Eric Lindell, The Sun and the Sea (Sparco Records)

For Eric Lindell, recording an album usually isn’t much more complicated than playing a live show.

But the blues guitarist took a vastly different approach to record his latest album, The Sun and the Sea, employing Pro Tools software and intricately mapping out each song “on a grid,” as Lindell describes it.

“All my other records, I’ve made 90 percent of them live on the spot, and then we’d add a little bit to it,” he said. “For this one, we actually went in with the songs I had and then constructed them in there. We got to actually work on the arrangements, take some guitar out, put some guitar in, and add some huge vocals.”

Much of the credit for the polished sound and feel of the finished album can be attributed to Sean Carey, a longtime Lindell collaborator who produced, mixed, engineered, mastered, sang, and played bass on the album.

“Sean’s very well versed in roots music and soul music and R&B,” Lindell said. “At the same time, he’s a little bit younger than me, and he’s into hip hop and he’s worked with Mannie Fresh and other hip hop guys. It’s kind of a nice marriage of our styles.”

Carey’s layered vocals add a depth and shine to the album that harkens back to doo-wop groups of the ’50s and ’60s, especially on the album’s title track.

For an artist whose career has relied heavily on retro grooves, throwing it even farther back down the timeline for fresh inspiration seems only fitting for Lindell.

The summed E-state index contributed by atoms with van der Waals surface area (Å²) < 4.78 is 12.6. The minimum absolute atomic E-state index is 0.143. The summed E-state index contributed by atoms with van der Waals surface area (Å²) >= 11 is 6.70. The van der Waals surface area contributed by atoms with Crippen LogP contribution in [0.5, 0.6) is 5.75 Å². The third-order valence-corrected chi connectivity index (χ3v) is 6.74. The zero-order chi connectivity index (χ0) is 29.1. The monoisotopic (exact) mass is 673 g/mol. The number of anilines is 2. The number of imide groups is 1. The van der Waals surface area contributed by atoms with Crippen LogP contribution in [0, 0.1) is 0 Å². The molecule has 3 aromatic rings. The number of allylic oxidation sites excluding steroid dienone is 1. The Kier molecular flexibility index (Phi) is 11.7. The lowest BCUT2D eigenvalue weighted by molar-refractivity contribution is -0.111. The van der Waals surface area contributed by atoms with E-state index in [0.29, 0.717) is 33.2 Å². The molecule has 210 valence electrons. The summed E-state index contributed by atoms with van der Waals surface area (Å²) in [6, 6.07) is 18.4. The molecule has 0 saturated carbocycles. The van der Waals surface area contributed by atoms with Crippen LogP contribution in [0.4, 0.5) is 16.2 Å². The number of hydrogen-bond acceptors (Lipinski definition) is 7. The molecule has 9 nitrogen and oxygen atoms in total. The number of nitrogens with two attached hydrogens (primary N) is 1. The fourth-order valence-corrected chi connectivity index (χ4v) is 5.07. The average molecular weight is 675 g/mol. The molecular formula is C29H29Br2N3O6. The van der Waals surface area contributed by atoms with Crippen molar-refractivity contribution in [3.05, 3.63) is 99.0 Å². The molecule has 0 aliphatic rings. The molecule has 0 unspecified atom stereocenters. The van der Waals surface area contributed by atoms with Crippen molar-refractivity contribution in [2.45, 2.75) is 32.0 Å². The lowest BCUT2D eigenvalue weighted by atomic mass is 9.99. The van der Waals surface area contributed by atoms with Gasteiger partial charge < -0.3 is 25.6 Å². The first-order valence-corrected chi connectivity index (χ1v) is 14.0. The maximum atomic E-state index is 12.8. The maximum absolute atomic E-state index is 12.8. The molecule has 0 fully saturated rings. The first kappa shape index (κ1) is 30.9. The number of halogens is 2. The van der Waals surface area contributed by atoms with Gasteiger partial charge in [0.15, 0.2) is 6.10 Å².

“That’s just kind of where I’m at,” Lindell said. “That’s just kind of my wheelhouse, I think. That ’60s R&B, roots music, maybe even a little country or whatever, just that era. A lot of the early Wailers were influenced by the Impressions, which is one of my all-time favorite groups. Early Curtis Mayfield stuff with Jerry Butler, I just can’t get enough of that stuff. I just live it and breathe it.”

The album delves into running themes of heartache and loss on several tracks, including the laid back “I Lost You,” spacious “Wrong too Long,” and heart wrenching cover of George Strait’s “You Look so Good in Love,” on which Lindell’s grief stricken voice feels extra gritty over Carey’s smooth backing vocals.

“Milk and Honey,” which debuted on last year’s Live in Space album, feels like it gets a new treatment, especially coming just before the masterfully revamped longtime live show staple “This Love is Gonna Last,” but Lindell said the opposite is true.

“A year ago last May, we started the concept for this album, and ‘Milk and Honey’ was the first song of the record that we cut,” he said. “A few months later, I started playing it live, and then I ended up playing it on that Live in Space album to throw a new track in, but this album was actually recorded before that. It just didn’t come out until a year later.”

Timelines tend to be flexible at best when it comes to a current musician drawing so much inspiration from past eras, so the time-lapse journey of “Milk and Honey” seems like a fitting story woven through the center of The Sun and the Sea.

One way or another, Lindell definitely found a sound perfectly tailored to his retro evolution on this album, and fans of his will love joining him for a while on this journey.